State v. Glaros

Decision Date30 March 1960
Docket NumberNo. 36138,36138
Parties, 11 O.O.2d 215 STATE of Ohio, Appellant, v. GLAROS, Appellee.
CourtOhio Supreme Court

Syllabus by the Court.

1. It is a general rule that an appellate court will not consider any error which counsel for a party complaining of the trial court's judgment could have called but did not call to the trial court's attention at a time when such error could have been avoided or corrected by the trial court.

2. Where the trial court fails to comply with the requirement of Section 2945.27, Revised Code, that oaths or affirmations be administered to prospective jurors before their examination on voir dire, such failure will not entitle defendant to a new trial if defendant and his counsel could have called such failure to the trial court's attention in time to avoid it but neither defendant nor his counsel did so.

3. Where it does not appeal that any false answer was given by a juror on the voir dire examination, the mere failure of the trial court to have either oaths or affirmations administered to prospective jurors before such examination as required by Section 2945.27, Revised Code, cannot be held to have prejudiced a defendant or prevented him from having a fair trial, and a judgment of conviction should not be reversed because of such failure. (Section 2945.83, Revised Code, applied.)

Defendant was indicted under an indictment that stated in part that defendant 'did aid and abet * * * Tobin * * * in embezzling and converting to his own use the personal property of * * * the employer of * * * Tobin * * *, and without the assent of any owner * * * of said property, * * * [defendant] did aid and abet * * * Tobin * * * in the conversion and embezzlement of certain money of the value of * * * $56,231.21 * * * which * * * had come into the possession of * * * Tobin * * * by virtue of his employment * * *.'

So far as pertinent, Section 2907.34, Revised Code, reads:

'No * * * employee of a person * * * shall embezzle or convert to his own use, fraudulently take or make away with, or secrete with intent to embezzle or convert to his own use anything of value which comes into his possession by virtue of his * * * employment * * *.'

Section 1.17, Revised Code, reads:

'Any person who aids, abets, or procures another to commit an offense may be prosecuted and punished as if he were the principal offender.'

Section 2945.27, Revised Code, reads:

'The judge of the trial court shall examine the prospective jurors under oath or upon affirmation as to their qualifications to serve as fair and impartial jurors, but he shall permit reasonable examination of such jurors by the prosecuting attorney and by the defendant or his counsel.' (Emphasis added.)

The emphasized portion of the foregoing statute was added thereto by an amendment that became effective September 9, 1957.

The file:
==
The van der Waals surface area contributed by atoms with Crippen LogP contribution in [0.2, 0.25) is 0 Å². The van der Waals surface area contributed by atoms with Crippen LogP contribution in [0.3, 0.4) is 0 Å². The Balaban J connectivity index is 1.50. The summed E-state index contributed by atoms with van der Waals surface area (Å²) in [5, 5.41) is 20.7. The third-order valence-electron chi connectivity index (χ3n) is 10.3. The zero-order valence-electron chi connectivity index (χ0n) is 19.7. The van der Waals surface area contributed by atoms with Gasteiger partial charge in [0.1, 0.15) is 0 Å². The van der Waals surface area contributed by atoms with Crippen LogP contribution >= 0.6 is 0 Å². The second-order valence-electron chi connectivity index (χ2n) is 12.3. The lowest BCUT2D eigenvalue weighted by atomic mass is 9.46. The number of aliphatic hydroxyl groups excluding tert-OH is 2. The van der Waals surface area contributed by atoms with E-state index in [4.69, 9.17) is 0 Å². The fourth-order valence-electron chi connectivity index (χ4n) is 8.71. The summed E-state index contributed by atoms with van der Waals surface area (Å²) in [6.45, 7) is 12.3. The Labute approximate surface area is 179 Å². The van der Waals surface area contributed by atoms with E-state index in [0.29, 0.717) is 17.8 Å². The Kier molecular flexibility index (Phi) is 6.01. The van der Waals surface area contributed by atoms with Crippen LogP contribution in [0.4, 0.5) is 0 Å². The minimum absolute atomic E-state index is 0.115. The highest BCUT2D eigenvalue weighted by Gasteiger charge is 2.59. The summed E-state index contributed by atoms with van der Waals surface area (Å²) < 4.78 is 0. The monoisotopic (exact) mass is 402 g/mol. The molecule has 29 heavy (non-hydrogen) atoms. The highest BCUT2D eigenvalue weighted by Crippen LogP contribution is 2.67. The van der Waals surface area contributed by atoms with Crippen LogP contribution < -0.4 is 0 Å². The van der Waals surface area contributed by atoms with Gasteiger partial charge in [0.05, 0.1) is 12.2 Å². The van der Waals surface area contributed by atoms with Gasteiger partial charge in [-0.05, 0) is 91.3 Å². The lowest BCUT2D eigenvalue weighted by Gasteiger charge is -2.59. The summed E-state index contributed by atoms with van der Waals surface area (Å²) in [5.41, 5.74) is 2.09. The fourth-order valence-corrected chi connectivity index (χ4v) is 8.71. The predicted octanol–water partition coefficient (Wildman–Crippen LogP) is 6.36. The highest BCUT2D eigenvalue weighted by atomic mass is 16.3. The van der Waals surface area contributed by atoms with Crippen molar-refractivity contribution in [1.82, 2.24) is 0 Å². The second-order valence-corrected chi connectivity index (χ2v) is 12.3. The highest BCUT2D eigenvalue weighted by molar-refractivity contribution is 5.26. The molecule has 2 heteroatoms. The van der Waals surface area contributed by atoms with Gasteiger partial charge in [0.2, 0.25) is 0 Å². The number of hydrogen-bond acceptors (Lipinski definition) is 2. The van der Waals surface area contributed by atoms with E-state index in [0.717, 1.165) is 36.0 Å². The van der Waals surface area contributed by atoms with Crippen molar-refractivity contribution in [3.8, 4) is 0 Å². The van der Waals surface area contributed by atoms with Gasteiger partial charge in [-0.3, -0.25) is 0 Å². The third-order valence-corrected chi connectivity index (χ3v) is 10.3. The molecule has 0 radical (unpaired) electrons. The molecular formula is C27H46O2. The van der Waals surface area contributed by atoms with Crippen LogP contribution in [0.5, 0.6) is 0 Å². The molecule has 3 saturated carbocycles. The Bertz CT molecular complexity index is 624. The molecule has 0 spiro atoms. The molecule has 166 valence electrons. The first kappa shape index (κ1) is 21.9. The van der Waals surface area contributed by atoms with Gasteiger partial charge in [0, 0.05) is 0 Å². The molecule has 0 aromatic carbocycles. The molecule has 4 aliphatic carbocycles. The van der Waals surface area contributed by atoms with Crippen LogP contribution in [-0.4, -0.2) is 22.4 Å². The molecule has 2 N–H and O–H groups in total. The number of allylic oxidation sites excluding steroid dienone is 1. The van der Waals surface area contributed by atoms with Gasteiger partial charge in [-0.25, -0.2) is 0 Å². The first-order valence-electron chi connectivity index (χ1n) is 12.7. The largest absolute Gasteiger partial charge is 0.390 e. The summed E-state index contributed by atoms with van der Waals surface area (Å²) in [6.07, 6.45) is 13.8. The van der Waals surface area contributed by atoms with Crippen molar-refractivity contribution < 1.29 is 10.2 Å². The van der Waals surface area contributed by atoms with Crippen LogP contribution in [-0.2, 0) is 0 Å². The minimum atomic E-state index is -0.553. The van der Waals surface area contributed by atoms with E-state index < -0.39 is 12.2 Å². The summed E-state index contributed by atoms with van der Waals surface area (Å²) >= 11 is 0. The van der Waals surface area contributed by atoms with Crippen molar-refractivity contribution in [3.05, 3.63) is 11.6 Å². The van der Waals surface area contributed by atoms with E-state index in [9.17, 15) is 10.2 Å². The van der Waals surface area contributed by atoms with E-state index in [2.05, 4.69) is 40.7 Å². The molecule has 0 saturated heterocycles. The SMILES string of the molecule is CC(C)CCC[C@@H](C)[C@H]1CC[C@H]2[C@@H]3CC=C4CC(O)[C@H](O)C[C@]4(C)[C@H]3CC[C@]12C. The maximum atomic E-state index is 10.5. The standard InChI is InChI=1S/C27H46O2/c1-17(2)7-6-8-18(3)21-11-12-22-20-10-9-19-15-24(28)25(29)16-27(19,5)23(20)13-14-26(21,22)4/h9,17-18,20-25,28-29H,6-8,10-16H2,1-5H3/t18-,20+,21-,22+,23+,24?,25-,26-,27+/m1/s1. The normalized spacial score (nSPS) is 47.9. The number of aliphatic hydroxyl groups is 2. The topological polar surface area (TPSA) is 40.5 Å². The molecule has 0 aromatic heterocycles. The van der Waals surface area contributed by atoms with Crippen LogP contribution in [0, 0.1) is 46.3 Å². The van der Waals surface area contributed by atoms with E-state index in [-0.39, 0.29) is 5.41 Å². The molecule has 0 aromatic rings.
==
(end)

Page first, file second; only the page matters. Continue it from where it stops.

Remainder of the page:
The record discloses that defendant's trial under the foregoing indictment commenced September 15, 1958; that the trial judge examined prospective jurors and permitted the prosecuting attorney and defendant's counsel to examine them but that no oath or affirmation was required of any juror before the jurors were so examined and no one at that time or prior to September 17 objected to or even mentioned the failure to require such oath or affirmation; and that, after the vior dire examination, the jury was duly sworn in accordance with Section 2945.28 Revised Code, * opening statements were made and 19 of the state's witnesses were examined. The record then indicates the following colloquy on the morning of the third day of the trial, during examination of the twentieth witness for the state and in the absence of the jury:

'The Court: This morning, a little while ago it occurred to me I had failed to put the prospective jurors under oath before they were examined on voir dire * * *.

'Now, I spoke to counsel for the defendant before this session and, for the sake of the record, I will now ask them whether on behalf of the defendant they are willing to waive this requirement if we go forward in the trial?

'Mr. Ambrose: In answer to the court's inquiry counsel for defendant state we cannot and will not attempt to waive the mandatory requirement of the law.

'The Court: All right. The record will show, of course, that at the time of the voir dire it was not called to the court's attention by counsel that the prospective jurors had not been put under oath before they were asked questions as to their qualifications to sit in this case. * * *

'I will now turn to Revised Code 2945.36, which provides for what causes a jury may be discharged, subsection (D) of that section is the only part of the section I want to call your attention to, and reading the statute with that section alone it says: The trial court may discharge a jury without prejudice to the prosecution 'by the consent of the prosecution attorney and the defendant.' And then it says: the reason for such discharge shall be entered on the journal.